8. Scrape the strained filling into the crust, smooth out the top with a spatula, then place a piece of plastic wrap over the top of the pie, pressing it down so it makes direct contact with the filling.
9. Chill until firm, at least 3 hours.
10. Whip the cream and sugar to soft peaks, then add the vanilla. Continue to whip at high speed to barely stiff peaks. Spread over the pie. Top with chocolate shavings if desired. Serve immediately.

Saturday, May 3, 2014

Hummingbird cake

Slice of cake

Sometimes, life gets in the way of blogging, and sometimes, it just drives a big ol' truck full of bricks in front of you and says "uh-uh, nope, nice try, maybe later." That's certainly been true lately -- I did a bunch of baking in the second half of April, but I could barely fit in the baking, let alone the writing about it, around preparations for our big trip so my husband could run the Big Sur Marathon. But we got it all done, and we made it out there, and he did it, hurray!!! ...And then I brought back the West Coast Plague, so I've been in bed most of the week.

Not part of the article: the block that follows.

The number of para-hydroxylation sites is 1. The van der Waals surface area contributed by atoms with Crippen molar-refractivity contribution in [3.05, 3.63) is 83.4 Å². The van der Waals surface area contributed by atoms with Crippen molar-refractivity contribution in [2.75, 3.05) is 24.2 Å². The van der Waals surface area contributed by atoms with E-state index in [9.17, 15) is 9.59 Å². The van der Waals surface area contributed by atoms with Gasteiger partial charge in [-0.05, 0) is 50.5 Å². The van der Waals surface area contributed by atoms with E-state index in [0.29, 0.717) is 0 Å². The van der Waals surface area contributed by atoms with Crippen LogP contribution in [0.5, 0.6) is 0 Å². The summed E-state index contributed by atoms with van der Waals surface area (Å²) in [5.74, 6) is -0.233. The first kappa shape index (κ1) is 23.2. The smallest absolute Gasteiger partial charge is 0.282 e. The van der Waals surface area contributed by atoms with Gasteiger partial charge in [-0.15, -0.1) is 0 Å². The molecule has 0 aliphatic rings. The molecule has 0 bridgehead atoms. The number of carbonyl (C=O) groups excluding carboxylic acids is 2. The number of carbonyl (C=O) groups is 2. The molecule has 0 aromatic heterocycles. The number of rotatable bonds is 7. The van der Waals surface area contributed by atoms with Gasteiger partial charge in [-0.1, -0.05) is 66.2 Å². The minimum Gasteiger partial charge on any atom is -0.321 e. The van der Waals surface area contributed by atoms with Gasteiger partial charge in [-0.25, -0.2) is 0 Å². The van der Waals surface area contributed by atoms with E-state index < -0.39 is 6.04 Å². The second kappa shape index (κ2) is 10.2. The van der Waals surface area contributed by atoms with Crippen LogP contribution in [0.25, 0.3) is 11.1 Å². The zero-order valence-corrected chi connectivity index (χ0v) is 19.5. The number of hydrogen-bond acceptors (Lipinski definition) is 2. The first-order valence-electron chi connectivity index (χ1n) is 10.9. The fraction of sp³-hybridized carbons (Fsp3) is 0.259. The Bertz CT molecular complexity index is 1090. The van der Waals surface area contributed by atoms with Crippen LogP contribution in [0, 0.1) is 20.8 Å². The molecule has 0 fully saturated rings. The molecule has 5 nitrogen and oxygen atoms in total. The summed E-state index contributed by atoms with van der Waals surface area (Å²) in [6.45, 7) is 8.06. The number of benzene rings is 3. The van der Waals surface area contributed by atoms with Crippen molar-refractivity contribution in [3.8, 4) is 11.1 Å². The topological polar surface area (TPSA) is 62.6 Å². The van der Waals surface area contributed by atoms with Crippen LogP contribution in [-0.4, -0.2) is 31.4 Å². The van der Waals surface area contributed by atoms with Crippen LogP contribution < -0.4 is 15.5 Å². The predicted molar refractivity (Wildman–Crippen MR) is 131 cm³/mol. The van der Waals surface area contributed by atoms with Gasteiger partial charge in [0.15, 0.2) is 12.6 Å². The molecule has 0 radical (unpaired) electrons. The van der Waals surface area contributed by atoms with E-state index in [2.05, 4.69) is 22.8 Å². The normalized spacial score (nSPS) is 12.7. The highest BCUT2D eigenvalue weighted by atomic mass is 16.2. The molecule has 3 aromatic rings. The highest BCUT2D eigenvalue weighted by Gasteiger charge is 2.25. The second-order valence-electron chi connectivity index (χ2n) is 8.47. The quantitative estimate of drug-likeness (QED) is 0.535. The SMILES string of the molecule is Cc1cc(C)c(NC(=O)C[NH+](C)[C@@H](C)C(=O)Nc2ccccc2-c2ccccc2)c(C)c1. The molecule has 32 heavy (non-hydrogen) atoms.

But anyway, enough about that, 'cause you're not here to read about me. You want to know about cake. I made this cake for Easter, having never ever eaten hummingbird cake before, let alone made one. It came out pretty good, though -- it's a lot like banana-nut bread, except in a lighter cake form, with cream-cheese frosting, and with occasional bites that are extra-sweet-and-yummy from the pineapple (it's subtle, but it's in there). I don't have a lot of reasons to make a layer cake, but I'd certainly keep this one in the rotation -- it was a nice chance of pace from the usual chocolate or vanilla.